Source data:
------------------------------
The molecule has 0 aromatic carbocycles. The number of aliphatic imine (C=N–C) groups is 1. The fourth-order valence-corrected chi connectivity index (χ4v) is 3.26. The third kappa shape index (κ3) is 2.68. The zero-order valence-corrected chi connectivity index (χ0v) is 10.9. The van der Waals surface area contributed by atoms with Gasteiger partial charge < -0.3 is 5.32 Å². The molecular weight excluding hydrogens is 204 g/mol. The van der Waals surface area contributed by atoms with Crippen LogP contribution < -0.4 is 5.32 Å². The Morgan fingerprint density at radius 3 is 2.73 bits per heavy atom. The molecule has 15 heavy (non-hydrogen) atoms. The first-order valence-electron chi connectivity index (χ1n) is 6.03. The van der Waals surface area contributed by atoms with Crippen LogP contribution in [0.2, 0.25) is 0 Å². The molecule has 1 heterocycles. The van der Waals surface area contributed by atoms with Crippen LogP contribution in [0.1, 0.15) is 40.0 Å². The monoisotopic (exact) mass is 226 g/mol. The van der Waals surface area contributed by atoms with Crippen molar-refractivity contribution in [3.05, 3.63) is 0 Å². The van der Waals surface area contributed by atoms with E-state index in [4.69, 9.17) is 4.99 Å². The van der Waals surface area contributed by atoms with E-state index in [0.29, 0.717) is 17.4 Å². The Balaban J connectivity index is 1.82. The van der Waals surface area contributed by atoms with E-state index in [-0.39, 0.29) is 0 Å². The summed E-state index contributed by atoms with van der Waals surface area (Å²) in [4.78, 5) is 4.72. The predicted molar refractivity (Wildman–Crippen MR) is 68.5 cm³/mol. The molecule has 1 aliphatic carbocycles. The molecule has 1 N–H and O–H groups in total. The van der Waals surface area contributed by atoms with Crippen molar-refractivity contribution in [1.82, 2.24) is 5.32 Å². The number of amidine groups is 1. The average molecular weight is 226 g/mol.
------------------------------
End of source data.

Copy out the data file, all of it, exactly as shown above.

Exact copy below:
The molecule has 0 aromatic carbocycles. The number of aliphatic imine (C=N–C) groups is 1. The fourth-order valence-corrected chi connectivity index (χ4v) is 3.26. The third kappa shape index (κ3) is 2.68. The zero-order valence-corrected chi connectivity index (χ0v) is 10.9. The van der Waals surface area contributed by atoms with Gasteiger partial charge < -0.3 is 5.32 Å². The molecular weight excluding hydrogens is 204 g/mol. The van der Waals surface area contributed by atoms with Crippen LogP contribution < -0.4 is 5.32 Å². The Morgan fingerprint density at radius 3 is 2.73 bits per heavy atom. The molecule has 15 heavy (non-hydrogen) atoms. The first-order valence-electron chi connectivity index (χ1n) is 6.03. The van der Waals surface area contributed by atoms with Crippen LogP contribution in [0.2, 0.25) is 0 Å². The molecule has 1 heterocycles. The van der Waals surface area contributed by atoms with Crippen LogP contribution in [0.1, 0.15) is 40.0 Å². The monoisotopic (exact) mass is 226 g/mol. The van der Waals surface area contributed by atoms with Crippen molar-refractivity contribution in [3.05, 3.63) is 0 Å². The van der Waals surface area contributed by atoms with E-state index in [4.69, 9.17) is 4.99 Å². The van der Waals surface area contributed by atoms with E-state index in [0.29, 0.717) is 17.4 Å². The Balaban J connectivity index is 1.82. The van der Waals surface area contributed by atoms with E-state index in [-0.39, 0.29) is 0 Å². The summed E-state index contributed by atoms with van der Waals surface area (Å²) in [4.78, 5) is 4.72. The predicted molar refractivity (Wildman–Crippen MR) is 68.5 cm³/mol. The molecule has 1 aliphatic carbocycles. The molecule has 1 N–H and O–H groups in total. The van der Waals surface area contributed by atoms with Crippen molar-refractivity contribution in [1.82, 2.24) is 5.32 Å². The number of amidine groups is 1. The average molecular weight is 226 g/mol.